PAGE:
Hi, I am nursing my twins - they had my milk exclusively for the first year and since have had solids - they are 19 months on the first of April. We did just have a horrendous stomach bug and they have been back to exclusively nursing for the past week - today, in fact, is the first day that they ate any solids in a week.
post #10 of 62
I breastfed my boys until they self-weaned a little past 2 and 2 1/2. Also triple-tandem nursed my older DD during that time (she self-weaned at 3). And I had all three by cesarean.

My boys never had pacis or bottles, and neither did my daughter.

So...yep, it can be done.

I'll warn you that you'll likely get a lot of crappy advice even from LCs. I was already an experienced nursing mom when I had my twins, so it was easy for me to tell discouragers and interferers to beat it (even if they were 'experts'). I strongly advise getting in touch with a local LLL group, and ask them to specifically put you in touch with someone experienced with helping multiple mamas or (ideally) someone who's done it themselves.

You probably will not need to pump...unless you want to, and if you need/want to, if it's short term you can rent a pretty good one from the hospital for a few weeks, in most places.

You don't have to supplement. My boys did not even eat baby food, they nursed exclusively until they were ready and wanting table food, a little over they turned 1.

You don't need any special equipment, though an EZ-2-Nurse pillow is nice IF you like feeding them at the same time. Some people (like me) don't like the sensation and it's okay. Many times if you find a good LC or doula they will have some nursing pillows you can 'borrow' to see which one works best with your body and for your needs.

Having nursed twins and a singleton, I didn't feel that nursing twins was that much more work per se, but you do need to be VERY VERY sure that you are eating and drinking enough. I didn't eat enough and dropped almost 80 lbs in 6 weeks after they were born. That sounds good, but...I felt like week old cold dog poop that got run over my a mack truck, and my OB was about ready to force feed me milkshakes. Once I made sure that I was getting enough protein and water, I bounced back and felt sooo much better. Smooth sailing feeling-wise from then on out.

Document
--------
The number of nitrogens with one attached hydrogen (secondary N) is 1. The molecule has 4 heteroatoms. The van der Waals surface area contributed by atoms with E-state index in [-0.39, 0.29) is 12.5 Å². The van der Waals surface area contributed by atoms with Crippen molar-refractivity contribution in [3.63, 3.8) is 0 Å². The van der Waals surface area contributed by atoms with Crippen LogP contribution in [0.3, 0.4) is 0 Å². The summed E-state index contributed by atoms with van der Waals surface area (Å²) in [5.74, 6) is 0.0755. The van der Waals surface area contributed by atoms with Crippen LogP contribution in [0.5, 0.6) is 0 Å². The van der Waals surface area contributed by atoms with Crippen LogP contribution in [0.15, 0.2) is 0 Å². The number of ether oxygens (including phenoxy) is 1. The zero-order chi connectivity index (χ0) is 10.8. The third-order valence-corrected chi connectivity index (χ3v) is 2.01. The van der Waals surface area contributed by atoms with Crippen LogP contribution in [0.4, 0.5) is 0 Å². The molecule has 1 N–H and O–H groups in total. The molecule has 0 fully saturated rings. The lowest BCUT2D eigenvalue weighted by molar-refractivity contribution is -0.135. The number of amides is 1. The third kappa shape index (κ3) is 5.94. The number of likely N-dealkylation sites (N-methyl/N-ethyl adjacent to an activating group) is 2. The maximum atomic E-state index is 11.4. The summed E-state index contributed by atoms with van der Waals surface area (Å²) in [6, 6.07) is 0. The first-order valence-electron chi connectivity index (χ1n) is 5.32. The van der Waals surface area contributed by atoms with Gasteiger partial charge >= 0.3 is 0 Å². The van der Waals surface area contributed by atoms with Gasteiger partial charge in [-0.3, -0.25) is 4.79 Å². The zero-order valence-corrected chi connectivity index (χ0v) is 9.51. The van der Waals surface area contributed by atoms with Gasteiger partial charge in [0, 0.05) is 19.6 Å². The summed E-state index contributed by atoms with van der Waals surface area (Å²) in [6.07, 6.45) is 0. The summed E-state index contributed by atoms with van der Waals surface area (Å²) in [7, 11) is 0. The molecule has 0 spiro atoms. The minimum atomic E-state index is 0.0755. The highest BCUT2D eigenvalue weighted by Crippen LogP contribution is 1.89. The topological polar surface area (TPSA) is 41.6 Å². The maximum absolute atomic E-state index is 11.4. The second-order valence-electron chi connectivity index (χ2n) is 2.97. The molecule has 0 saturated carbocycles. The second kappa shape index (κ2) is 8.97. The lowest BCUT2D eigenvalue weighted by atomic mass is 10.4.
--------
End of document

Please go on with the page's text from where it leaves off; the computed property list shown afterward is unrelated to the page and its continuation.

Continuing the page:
If you can at all possibly afford/beg/borrow it...get a very comfy recliner (I LIVED in my La-Z-Boy the last months of my pregnancy and the first 8 weeks of the boys' lives).

Don't let people tell you you can't do it. Particularly if. ahem, they've never had or nursed multiples themselves. Do your own research, hire your own team if you can, and learn how to take other people's intrusive comments with gallon of salt.
post #11 of 62
Great advice, thank you mamas!

Especially about bfing twins and a toddler, which are in my plans. I exclusively breastfed DS for 12mo so I have no qualms about having enough milk for two.
post #12 of 62
I just wanted to chime in! I am breastfeeding my 3.5 month old twins. I had NO SUPPORT at the hospital, since they were born just before x-mas so they were understaffed, the lactation consultant wasn't even there. Whatever.
The first six weeks were very, very hard, which I think is important to say (some of the other moms may be a little father away from this part of it since their babes are older -- thank God for selective amnesia! HA) but after that it really does get a lot easier. I think it would help a lot if you had someone on hand for that first tough period to help you get them in and out of position, especially at night. Good luck mama! I know you can do it!
post #13 of 62
I have to agree with TigerChild about the eating. Eat. A LOT. I felt liek I was constantly eating and drinking. I swear. Now matter when you looked at me it seemed I had something about to be stuffed into my maw. And you know what? It wasn't enough. I lost a TON of weight in the first few months. I went down 4 dress sizes. That is a lot ins just a couple months. And I felt like crap. I had stopped taking my Rainbow Lite prenatals and that was a mistake too. I went back on them. Started eating EVEN MORE and was feeling better rather quickly (and then my nagging headache went away too!!). I'll tell you what, I know it can be expensive, but I kept a lot of Just Fruits! and Just Veggies! on hand. It made all the difference for me to eat healthy things quick and easy. Nursing and tossing handfuls of that in my mouth was easier tha ntrying to manage something else. Don't get me wrong, I ate all sorts of other healthy stuff too. But the ease of that stuff came in handy when Iwas nursing (um, ALL THE TIME!! ).

I don't want to scare you, but this IS something you need to be very aware of! But it is also something that won't be a big deal if you stay aware of.